There is a standard format that is often used during wedding ceremonies, as well as the planning stages leading up to your big day. From flower arrangement to ceremonial protocols to selecting designer wedding dresses in Brisbane and surrounds, there are a set of age-old traditions that have been passed down through generations.
This does not stop couples from creating new traditions that reflect their unique story and inspire new family traditions of their own. So if you are looking to wow your guests and tell your unique love story in your very own way, here is some inspiration from abroad.
Some German weddings incorporate the Polterabend tradition, where people congregate at the bride’s home on the night before the wedding to break crockery in a gesture that offers the couple good fortune. The couple must then work together to clean up the mess as proof that they can triumph over any obstacle in their married life. Another custom is the Baumstamm sägen, where newlyweds saw a log in two in front of their guests.
The idea behind this practice is that sawing the log in tandem symbolizes the couple’s ability to work together in accomplishing tasks that take collective strength and a lot of endurance, as most marriages often do.
A woman who disappears before her wedding in Romania is not necessarily having second thoughts. Instead, you will find that it is customary for the bride to be “kidnapped” by her groom’s relatives and close friends before the ceremony. Just as in role-playing games, the groom must “pay the ransom” for the bride in the form of romantic gestures to win her back.
During a traditional Hindu wedding, before sitting for the pheras fire ceremony, the groom takes off his shoes. This is when the Joota Chupai happens. As part of this heartwarming tradition, the bride’s attendants and relatives would traditionally take and hide the groom’s shoes in an attempt to play a prank on him. Before the wedding concludes, the groom must pay or gain favour with the bridal party to return his shoes.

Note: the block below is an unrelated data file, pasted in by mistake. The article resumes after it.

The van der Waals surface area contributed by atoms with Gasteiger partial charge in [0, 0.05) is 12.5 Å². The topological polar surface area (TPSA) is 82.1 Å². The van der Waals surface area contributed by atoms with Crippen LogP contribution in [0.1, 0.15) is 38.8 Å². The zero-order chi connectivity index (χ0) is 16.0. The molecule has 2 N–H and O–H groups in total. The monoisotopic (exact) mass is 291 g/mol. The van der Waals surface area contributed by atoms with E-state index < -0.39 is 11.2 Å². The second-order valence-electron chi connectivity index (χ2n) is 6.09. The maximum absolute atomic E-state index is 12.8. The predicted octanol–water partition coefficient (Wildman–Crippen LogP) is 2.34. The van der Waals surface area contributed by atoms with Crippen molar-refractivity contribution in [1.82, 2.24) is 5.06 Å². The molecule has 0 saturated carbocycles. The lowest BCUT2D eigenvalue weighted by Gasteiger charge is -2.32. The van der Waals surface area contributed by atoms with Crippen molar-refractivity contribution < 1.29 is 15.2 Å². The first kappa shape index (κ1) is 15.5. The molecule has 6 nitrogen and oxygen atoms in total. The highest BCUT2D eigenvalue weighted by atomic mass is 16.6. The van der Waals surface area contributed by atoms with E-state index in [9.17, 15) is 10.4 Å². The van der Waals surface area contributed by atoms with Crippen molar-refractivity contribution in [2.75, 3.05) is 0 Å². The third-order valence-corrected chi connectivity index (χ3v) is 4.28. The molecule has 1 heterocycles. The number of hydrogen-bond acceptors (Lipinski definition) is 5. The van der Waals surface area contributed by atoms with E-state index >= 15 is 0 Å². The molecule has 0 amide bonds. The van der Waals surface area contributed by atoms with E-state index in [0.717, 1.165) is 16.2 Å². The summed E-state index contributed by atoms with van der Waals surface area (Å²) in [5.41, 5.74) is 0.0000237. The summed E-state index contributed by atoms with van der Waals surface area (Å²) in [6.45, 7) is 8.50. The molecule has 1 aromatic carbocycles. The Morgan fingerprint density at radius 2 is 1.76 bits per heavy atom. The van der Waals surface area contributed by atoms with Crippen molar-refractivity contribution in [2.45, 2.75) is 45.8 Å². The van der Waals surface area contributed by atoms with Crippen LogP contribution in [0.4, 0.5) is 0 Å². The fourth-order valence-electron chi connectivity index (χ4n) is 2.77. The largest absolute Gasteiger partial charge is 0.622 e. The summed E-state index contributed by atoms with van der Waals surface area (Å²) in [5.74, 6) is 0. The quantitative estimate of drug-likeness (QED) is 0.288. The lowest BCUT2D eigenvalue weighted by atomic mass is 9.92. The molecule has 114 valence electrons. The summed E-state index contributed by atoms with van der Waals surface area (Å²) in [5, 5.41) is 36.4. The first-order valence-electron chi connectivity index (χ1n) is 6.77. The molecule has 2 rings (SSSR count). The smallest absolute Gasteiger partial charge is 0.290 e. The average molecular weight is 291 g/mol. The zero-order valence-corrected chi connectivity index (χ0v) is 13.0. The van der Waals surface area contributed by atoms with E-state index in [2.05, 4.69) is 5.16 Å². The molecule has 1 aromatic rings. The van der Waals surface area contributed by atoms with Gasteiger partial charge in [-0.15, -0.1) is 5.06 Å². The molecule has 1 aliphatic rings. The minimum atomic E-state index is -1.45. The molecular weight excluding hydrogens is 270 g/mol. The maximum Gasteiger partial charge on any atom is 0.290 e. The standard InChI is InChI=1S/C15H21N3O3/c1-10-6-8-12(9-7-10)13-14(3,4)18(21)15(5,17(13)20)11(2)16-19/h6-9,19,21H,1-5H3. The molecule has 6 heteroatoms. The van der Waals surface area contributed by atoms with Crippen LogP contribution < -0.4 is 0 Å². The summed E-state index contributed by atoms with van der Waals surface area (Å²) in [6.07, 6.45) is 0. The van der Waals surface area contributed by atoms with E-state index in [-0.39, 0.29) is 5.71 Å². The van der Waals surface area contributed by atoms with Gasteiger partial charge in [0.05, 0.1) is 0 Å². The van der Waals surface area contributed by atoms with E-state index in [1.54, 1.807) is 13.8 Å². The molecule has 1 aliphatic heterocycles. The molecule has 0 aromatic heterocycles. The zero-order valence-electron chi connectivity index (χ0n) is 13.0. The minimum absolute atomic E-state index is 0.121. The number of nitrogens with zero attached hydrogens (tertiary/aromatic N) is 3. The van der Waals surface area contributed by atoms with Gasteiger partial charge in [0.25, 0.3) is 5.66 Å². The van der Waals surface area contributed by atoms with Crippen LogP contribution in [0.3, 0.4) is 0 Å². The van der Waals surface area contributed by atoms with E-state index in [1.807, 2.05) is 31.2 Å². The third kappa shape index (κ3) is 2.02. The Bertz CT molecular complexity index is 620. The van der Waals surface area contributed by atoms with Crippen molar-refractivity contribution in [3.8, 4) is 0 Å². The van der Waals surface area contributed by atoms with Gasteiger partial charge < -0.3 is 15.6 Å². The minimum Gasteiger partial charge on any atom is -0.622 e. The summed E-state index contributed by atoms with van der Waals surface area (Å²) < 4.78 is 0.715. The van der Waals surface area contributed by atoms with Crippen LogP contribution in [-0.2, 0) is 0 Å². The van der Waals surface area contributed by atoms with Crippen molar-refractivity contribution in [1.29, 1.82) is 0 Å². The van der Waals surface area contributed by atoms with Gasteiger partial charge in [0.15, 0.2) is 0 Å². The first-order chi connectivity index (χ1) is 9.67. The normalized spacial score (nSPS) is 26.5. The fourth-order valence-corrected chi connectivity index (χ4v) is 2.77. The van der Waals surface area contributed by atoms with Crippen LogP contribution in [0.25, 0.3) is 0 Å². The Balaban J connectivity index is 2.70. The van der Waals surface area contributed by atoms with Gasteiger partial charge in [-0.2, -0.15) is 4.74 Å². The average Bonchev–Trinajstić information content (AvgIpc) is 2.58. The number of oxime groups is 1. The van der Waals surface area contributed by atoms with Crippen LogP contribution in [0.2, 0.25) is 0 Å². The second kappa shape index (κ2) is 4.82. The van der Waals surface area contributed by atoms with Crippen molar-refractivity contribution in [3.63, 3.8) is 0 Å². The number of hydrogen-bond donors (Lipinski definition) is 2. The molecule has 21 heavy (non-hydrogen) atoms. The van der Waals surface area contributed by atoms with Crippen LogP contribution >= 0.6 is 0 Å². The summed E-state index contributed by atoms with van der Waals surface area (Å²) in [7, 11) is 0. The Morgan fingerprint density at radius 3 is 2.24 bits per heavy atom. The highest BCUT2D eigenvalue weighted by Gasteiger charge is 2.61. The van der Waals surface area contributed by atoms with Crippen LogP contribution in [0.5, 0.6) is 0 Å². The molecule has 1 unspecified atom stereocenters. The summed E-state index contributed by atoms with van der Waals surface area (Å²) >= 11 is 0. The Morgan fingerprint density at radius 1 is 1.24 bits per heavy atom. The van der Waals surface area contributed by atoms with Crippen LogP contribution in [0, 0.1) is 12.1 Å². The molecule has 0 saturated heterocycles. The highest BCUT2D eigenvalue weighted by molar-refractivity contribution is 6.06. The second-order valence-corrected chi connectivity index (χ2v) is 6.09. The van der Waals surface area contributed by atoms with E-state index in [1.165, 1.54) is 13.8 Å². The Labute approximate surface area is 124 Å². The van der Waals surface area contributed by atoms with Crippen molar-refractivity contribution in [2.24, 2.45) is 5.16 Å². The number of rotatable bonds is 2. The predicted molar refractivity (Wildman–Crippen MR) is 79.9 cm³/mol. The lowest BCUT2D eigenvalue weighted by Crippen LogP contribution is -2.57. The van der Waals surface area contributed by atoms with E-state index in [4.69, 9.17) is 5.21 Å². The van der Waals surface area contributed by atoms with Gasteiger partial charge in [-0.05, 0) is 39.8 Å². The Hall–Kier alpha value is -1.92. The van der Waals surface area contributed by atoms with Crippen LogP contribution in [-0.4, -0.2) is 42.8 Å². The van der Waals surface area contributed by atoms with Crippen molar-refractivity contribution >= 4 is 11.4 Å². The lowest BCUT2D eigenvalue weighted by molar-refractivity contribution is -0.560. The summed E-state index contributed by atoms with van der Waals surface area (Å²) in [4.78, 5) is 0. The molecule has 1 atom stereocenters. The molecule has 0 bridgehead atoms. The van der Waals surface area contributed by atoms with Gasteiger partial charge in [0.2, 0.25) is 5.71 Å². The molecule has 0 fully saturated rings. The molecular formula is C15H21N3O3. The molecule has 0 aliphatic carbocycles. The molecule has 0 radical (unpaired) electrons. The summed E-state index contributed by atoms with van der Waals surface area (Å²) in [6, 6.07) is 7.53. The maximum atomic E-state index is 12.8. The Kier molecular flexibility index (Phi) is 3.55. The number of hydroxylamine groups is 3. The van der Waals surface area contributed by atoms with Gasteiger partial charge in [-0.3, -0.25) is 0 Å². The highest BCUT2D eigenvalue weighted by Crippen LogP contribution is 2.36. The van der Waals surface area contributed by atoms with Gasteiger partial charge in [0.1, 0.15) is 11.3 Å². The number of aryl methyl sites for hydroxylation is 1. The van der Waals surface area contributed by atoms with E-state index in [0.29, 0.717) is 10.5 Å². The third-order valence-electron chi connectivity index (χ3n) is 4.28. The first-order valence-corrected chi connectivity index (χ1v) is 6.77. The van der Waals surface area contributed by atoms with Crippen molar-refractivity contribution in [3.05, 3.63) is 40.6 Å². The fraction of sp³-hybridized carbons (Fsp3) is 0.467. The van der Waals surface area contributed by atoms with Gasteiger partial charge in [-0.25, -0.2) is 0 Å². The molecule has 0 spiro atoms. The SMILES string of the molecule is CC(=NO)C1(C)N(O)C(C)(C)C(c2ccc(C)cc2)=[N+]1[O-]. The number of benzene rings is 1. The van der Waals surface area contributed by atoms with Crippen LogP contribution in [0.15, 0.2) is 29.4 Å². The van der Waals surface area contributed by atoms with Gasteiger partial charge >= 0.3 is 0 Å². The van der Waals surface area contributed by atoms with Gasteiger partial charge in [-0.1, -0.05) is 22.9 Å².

It may not seem too out of the ordinary to have a glass of wine at a wedding, but in Japan, the san-san-kudo traditional practice calls for the family to drink in unison. At the beginning of the reception, the bride and groom each drink three sips of sake from three flat cups, and then the couple’s parents do the same. This often brings much joy and bonding between families.
Pohtu Geyser is a popular venue for Maori couples who want to exchange vows in a traditional ceremony, featuring stunning geothermal hot springs, thermal geysers and bubbling hot mud pools. There is a strong spiritual significance for the Maori people here. During the celebration, the Pohutu Geyser displays its strength and natural beauty by releasing water more than 25 metres into the air.
Perhaps you have heard of the unity bowl at an Australian wedding. Attendees are given stones to hold throughout the ceremony as a token of appreciation for their attendance. After the ceremony, visitors may set their stones in a colourful bowl that the newlyweds will keep on display as a memento of their guests’ presence.
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Are you looking to tell your unique love story with one-of-a-kind, award-winning designer wedding dresses in Brisbane and surrounds? Get in touch with our main branch on the Gold Coast today.